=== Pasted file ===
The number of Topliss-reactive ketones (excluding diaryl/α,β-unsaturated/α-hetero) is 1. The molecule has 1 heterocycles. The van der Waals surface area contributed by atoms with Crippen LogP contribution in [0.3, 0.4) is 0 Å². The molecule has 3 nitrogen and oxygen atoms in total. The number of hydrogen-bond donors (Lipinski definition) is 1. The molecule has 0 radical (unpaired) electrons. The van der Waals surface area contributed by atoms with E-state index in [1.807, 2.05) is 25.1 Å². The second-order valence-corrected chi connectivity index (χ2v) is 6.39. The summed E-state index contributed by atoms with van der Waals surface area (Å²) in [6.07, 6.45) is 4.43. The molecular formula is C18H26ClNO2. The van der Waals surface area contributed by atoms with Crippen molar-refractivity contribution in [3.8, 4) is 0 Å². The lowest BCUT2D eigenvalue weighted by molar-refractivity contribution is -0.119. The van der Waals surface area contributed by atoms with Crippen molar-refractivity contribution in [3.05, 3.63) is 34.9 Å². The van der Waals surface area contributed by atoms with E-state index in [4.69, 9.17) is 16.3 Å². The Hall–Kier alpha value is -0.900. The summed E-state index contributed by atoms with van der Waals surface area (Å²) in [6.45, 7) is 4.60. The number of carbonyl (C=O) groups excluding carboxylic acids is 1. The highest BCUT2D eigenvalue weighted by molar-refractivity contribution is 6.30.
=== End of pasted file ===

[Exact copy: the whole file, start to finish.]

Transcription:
The number of Topliss-reactive ketones (excluding diaryl/α,β-unsaturated/α-hetero) is 1. The molecule has 1 heterocycles. The van der Waals surface area contributed by atoms with Crippen LogP contribution in [0.3, 0.4) is 0 Å². The molecule has 3 nitrogen and oxygen atoms in total. The number of hydrogen-bond donors (Lipinski definition) is 1. The molecule has 0 radical (unpaired) electrons. The van der Waals surface area contributed by atoms with E-state index in [1.807, 2.05) is 25.1 Å². The second-order valence-corrected chi connectivity index (χ2v) is 6.39. The summed E-state index contributed by atoms with van der Waals surface area (Å²) in [6.07, 6.45) is 4.43. The molecular formula is C18H26ClNO2. The van der Waals surface area contributed by atoms with Crippen molar-refractivity contribution in [3.8, 4) is 0 Å². The lowest BCUT2D eigenvalue weighted by molar-refractivity contribution is -0.119. The van der Waals surface area contributed by atoms with Crippen molar-refractivity contribution in [3.05, 3.63) is 34.9 Å². The van der Waals surface area contributed by atoms with E-state index in [4.69, 9.17) is 16.3 Å². The Hall–Kier alpha value is -0.900. The summed E-state index contributed by atoms with van der Waals surface area (Å²) in [6.45, 7) is 4.60. The number of carbonyl (C=O) groups excluding carboxylic acids is 1. The highest BCUT2D eigenvalue weighted by molar-refractivity contribution is 6.30.